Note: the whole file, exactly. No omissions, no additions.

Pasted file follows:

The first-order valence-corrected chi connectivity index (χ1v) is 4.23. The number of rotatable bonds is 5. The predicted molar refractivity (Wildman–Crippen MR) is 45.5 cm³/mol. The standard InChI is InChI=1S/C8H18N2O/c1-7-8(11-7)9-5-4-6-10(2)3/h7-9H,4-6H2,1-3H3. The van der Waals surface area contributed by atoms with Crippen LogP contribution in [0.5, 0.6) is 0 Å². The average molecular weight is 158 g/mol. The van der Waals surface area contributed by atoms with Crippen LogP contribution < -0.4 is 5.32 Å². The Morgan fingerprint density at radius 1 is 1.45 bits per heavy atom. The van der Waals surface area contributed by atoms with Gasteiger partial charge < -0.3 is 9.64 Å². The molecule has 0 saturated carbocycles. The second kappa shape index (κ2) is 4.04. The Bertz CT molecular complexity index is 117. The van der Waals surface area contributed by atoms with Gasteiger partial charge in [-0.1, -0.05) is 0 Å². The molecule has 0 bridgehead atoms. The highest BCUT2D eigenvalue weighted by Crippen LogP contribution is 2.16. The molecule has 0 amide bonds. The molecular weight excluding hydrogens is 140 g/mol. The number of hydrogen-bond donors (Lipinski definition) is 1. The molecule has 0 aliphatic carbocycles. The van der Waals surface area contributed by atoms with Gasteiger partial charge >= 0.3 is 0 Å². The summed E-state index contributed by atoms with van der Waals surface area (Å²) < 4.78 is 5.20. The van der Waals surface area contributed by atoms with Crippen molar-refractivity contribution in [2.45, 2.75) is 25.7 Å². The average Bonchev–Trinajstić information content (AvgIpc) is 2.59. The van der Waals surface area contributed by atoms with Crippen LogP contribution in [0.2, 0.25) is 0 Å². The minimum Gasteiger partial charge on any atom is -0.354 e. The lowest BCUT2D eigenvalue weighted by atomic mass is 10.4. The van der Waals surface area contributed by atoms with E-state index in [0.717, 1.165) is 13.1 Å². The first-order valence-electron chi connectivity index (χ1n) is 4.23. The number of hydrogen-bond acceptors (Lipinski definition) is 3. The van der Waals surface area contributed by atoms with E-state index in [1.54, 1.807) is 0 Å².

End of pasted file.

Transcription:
The first-order valence-corrected chi connectivity index (χ1v) is 4.23. The number of rotatable bonds is 5. The predicted molar refractivity (Wildman–Crippen MR) is 45.5 cm³/mol. The standard InChI is InChI=1S/C8H18N2O/c1-7-8(11-7)9-5-4-6-10(2)3/h7-9H,4-6H2,1-3H3. The van der Waals surface area contributed by atoms with Crippen LogP contribution in [0.5, 0.6) is 0 Å². The average molecular weight is 158 g/mol. The van der Waals surface area contributed by atoms with Crippen LogP contribution < -0.4 is 5.32 Å². The Morgan fingerprint density at radius 1 is 1.45 bits per heavy atom. The van der Waals surface area contributed by atoms with Gasteiger partial charge < -0.3 is 9.64 Å². The molecule has 0 saturated carbocycles. The second kappa shape index (κ2) is 4.04. The Bertz CT molecular complexity index is 117. The van der Waals surface area contributed by atoms with Gasteiger partial charge in [-0.1, -0.05) is 0 Å². The molecule has 0 bridgehead atoms. The highest BCUT2D eigenvalue weighted by Crippen LogP contribution is 2.16. The molecule has 0 amide bonds. The molecular weight excluding hydrogens is 140 g/mol. The number of hydrogen-bond donors (Lipinski definition) is 1. The molecule has 0 aliphatic carbocycles. The van der Waals surface area contributed by atoms with Gasteiger partial charge >= 0.3 is 0 Å². The summed E-state index contributed by atoms with van der Waals surface area (Å²) < 4.78 is 5.20. The van der Waals surface area contributed by atoms with Crippen molar-refractivity contribution in [2.45, 2.75) is 25.7 Å². The average Bonchev–Trinajstić information content (AvgIpc) is 2.59. The van der Waals surface area contributed by atoms with Crippen LogP contribution in [0.2, 0.25) is 0 Å². The minimum Gasteiger partial charge on any atom is -0.354 e. The lowest BCUT2D eigenvalue weighted by atomic mass is 10.4. The van der Waals surface area contributed by atoms with E-state index in [0.717, 1.165) is 13.1 Å². The first-order valence-electron chi connectivity index (χ1n) is 4.23. The number of hydrogen-bond acceptors (Lipinski definition) is 3. The van der Waals surface area contributed by atoms with E-state index in [1.54, 1.807) is 0 Å².